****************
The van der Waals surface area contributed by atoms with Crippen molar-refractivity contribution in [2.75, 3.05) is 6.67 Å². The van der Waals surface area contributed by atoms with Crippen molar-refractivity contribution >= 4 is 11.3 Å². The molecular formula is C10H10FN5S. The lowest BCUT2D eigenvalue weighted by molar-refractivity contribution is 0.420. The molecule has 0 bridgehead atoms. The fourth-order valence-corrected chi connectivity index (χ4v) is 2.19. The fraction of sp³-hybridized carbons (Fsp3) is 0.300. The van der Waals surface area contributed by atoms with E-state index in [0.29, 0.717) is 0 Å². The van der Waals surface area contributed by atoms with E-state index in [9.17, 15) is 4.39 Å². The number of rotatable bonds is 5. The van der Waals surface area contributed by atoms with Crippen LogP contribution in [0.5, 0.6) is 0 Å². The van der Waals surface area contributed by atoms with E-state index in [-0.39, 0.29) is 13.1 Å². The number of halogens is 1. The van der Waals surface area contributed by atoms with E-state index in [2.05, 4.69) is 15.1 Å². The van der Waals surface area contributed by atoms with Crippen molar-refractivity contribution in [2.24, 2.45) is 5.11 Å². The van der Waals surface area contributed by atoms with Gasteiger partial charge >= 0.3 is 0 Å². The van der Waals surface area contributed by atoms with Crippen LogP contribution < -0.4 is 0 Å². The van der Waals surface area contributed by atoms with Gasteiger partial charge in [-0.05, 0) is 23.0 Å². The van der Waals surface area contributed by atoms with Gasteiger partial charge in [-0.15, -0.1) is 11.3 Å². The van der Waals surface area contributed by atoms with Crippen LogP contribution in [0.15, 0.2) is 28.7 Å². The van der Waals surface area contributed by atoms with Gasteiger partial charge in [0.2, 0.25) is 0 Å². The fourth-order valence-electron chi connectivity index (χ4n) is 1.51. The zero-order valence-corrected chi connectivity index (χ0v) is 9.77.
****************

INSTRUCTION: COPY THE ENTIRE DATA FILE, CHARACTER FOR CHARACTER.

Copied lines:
The van der Waals surface area contributed by atoms with Crippen molar-refractivity contribution in [2.75, 3.05) is 6.67 Å². The van der Waals surface area contributed by atoms with Crippen molar-refractivity contribution >= 4 is 11.3 Å². The molecular formula is C10H10FN5S. The lowest BCUT2D eigenvalue weighted by molar-refractivity contribution is 0.420. The molecule has 0 bridgehead atoms. The fourth-order valence-corrected chi connectivity index (χ4v) is 2.19. The fraction of sp³-hybridized carbons (Fsp3) is 0.300. The van der Waals surface area contributed by atoms with E-state index in [0.29, 0.717) is 0 Å². The van der Waals surface area contributed by atoms with E-state index in [9.17, 15) is 4.39 Å². The number of rotatable bonds is 5. The van der Waals surface area contributed by atoms with Crippen LogP contribution in [0.5, 0.6) is 0 Å². The van der Waals surface area contributed by atoms with E-state index in [-0.39, 0.29) is 13.1 Å². The number of halogens is 1. The van der Waals surface area contributed by atoms with E-state index in [2.05, 4.69) is 15.1 Å². The van der Waals surface area contributed by atoms with Crippen molar-refractivity contribution in [2.24, 2.45) is 5.11 Å². The van der Waals surface area contributed by atoms with Gasteiger partial charge >= 0.3 is 0 Å². The van der Waals surface area contributed by atoms with Crippen LogP contribution < -0.4 is 0 Å². The van der Waals surface area contributed by atoms with Gasteiger partial charge in [-0.05, 0) is 23.0 Å². The van der Waals surface area contributed by atoms with Gasteiger partial charge in [-0.15, -0.1) is 11.3 Å². The van der Waals surface area contributed by atoms with Crippen LogP contribution in [0.15, 0.2) is 28.7 Å². The van der Waals surface area contributed by atoms with Gasteiger partial charge in [0.2, 0.25) is 0 Å². The fourth-order valence-electron chi connectivity index (χ4n) is 1.51. The zero-order valence-corrected chi connectivity index (χ0v) is 9.77.